Ina Fried

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Sprint Details Plans to Sunset Old Nextel Network; Move Could Pave Way for LTE

Sprint on Wednesday offered more details on its plans to shift push-to-talk services to its mainstream CDMA-based network and shut down its old Nextel network in 2013.

The move is part of a planned transition, but it raises some interesting questions about what Sprint might do with the 800MHz spectrum that it will free up by shutting down the old iDEN network. Reports suggest the company already is planning to build an LTE network that would augment its current WiMax-based 4G network.

Verizon Wireless is already selling LTE service in a number of areas, with plans to expand nationwide. AT&T has announced plans to build an LTE network in addition to adding a speedier version of its existing network. T-Mobile has said it hopes to move to LTE eventually as well, though it currently lacks the spectrum to do so.

Sprint had the early lead in next-generation networks by going with WiMax, but many still expect the carrier to ultimately add an LTE network as well, something the company has hinted it may do, but has yet to publicly commit to doing.

Sprint didn’t reference LTE in any way in this week’s announcement, but said it will, in the fourth quarter of this year, start offering push-to-talk devices from Kyocera and Motorola Mobility that run on its CDMA network. Among the initial devices, Sprint said, will be an “ultra-rugged camera flip phone” as well as a touch-screen Android device with a full keyboard. More phones are planned for next year, it said.

The company is pitching its new Sprint Direct Connect network as a more powerful evolution of the push-to-talk network popularized by Nextel. Although Sprint may be able to offer more powerful devices, expanded coverage area and better in-building coverage, it will be a tough shift for some companies that have widely deployed phones and applications customized for the iDEN network.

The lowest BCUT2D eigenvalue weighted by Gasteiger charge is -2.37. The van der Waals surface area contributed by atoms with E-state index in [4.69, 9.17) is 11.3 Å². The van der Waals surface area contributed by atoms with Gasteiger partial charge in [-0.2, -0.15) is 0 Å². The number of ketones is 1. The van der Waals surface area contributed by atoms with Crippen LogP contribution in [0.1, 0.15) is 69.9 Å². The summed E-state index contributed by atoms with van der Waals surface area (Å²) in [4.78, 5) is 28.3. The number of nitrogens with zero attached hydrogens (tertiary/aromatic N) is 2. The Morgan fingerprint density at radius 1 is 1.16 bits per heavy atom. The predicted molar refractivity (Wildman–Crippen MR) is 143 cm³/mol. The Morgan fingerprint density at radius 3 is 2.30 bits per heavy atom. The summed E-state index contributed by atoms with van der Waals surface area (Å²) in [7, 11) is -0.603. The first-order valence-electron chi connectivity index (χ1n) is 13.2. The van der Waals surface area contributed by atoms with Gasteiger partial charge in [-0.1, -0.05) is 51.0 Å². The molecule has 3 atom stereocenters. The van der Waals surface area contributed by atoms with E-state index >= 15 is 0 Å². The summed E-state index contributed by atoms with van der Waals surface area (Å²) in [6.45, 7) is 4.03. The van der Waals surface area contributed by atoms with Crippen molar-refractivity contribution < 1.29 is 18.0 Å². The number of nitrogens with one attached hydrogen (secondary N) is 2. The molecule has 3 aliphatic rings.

Sprint said it will work with developers who have built applications specific to the Nextel network to bring them over to the new Direct Connect devices. Sprint also said that the new devices will interoperate with existing push-to-talk devices as well as mobile radios widely used by emergency services personnel and many businesses.

Although it hasn’t publicly outlined LTE plans, Sprint has talked about the ability of its planned network shifts to “enhance its 4G technology options.” Sprint first started outlining its network transition plans back in December, though with less detail and specificity.

The transition will also be costly for Sprint, which has said it expects to spend between $4 billion and $5 billion on the multiyear effort, though over a seven-year period it expects to save between $10 billion and $11 billion through lower energy costs, reduced roaming expenses and other efficiencies.

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There’s a lot of attention and PR around Marissa, but their product lineup just kind of blows.

— Om Malik on Bloomberg TV, talking about Yahoo, the September issue of Vogue Magazine, and our overdependence on Google